July 14, 2010 - Boston was one of 44 communities that US Health and Human Services Secretary Kathleen Sebelius announced in March, 2010 were being awarded two-year stimulus grants for "Communities Putting Prevention to Work," a national initiative to address two leading causes of premature death and disability – obesity and tobacco use. Boston was the only city in Massachusetts to receive funding and one of only seven communities nationwide to get both grants - $6.4 million for obesity prevention and $6.1 million to reduce tobacco use, including connecting residents to tobacco-cessation services and creating smoke-free environments.
About $1 million of the $6.4 million for obesity prevention is being used to improve access to affordable produce in Roxbury, Mattapan, and Dorchester, which have higher rates of obesity – at 40 percent, 33 percent, and 31 percent, respectively – and chronic disease than the city as a whole. The plans include hiring and training up to 250 youths to work with The Food Project to build 400 backyard gardens in the three neighborhoods; transforming a vacant 10,000-square foot greenhouse in the heart of Roxbury into a community growing and education center; doubling the number of community plots in Dorchester, and expanding the Nightingale Garden in Dorchester by 65,000 square-feet so that stretches across 1.5 acres.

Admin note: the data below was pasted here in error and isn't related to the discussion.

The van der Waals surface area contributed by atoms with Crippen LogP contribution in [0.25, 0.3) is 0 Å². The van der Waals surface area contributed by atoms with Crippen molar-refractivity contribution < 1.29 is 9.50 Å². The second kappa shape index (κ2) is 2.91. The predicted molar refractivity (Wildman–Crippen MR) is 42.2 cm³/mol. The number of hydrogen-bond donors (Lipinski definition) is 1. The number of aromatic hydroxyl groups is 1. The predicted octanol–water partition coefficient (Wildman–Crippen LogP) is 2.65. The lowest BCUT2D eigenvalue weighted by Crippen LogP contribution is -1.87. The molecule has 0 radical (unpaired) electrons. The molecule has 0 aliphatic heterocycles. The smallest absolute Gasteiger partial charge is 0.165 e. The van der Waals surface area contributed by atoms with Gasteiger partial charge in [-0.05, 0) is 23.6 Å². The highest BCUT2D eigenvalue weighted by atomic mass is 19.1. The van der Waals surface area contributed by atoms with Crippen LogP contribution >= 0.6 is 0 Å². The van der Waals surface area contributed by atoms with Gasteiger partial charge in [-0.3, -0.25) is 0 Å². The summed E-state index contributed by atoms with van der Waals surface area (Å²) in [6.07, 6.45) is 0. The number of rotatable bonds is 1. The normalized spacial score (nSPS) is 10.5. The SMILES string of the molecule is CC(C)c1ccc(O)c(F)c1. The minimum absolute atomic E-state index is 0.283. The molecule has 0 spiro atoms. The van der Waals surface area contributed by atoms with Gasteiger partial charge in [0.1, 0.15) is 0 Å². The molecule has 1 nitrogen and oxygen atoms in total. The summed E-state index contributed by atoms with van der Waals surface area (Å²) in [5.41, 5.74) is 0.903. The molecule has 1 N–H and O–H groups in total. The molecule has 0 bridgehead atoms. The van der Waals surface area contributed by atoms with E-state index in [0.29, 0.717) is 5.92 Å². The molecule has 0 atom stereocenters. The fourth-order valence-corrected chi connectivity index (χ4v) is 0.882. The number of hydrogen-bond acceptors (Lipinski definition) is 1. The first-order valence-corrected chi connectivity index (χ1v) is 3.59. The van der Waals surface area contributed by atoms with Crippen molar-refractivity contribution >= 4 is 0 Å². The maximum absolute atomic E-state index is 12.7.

“The next two years will be an exciting time for Boston, as we join forces with our community partners to make real change happen in our city, both on reducing exposure to tobacco and fighting obesity,’’ said Dr. Barbara Ferrer, executive director of the Boston Public Health Commission, the agency that received the federal funding. ``We are fortunate to have the strong, capable leadership of Mayor Menino and Secretary Sebelius supporting those efforts.’’
Besides the gardening initiatives, the $6.4 million obesity prevention grant will be used to:
* Decrease consumption of sugar-sweetened beverages through counter-advertising and policy change
* Increase active transit through bike share programs and land-use policies
* Enhance the integration of high-quality and frequent physical activity and education into the school day
The $6.1 million tobacco reduction grant will be used to:
* Change attitudes toward smoking to reduce demand
* Enact regulatory and other policy changes that limit tobacco access, influence price, and increase the number of smoke-free environments
* Increase structural capacity to connect Boston residents to tailored tobacco-cessation services
* Create 1,000 smoke-free residences in Boston
The city’s progress on achieving the goals of the grants are being monitored by a high-level leadership team, headed by Mayor Menino and consisting of representatives from the public and private sector, whose institutions will likely play a critical role in the implementation of policy changes.
Reference: Mayor Menino and HHS Secretary Sebelius Highlight New Obesity and Tobacco Prevention Projects, CityofBoston.com, 7/12/2010.
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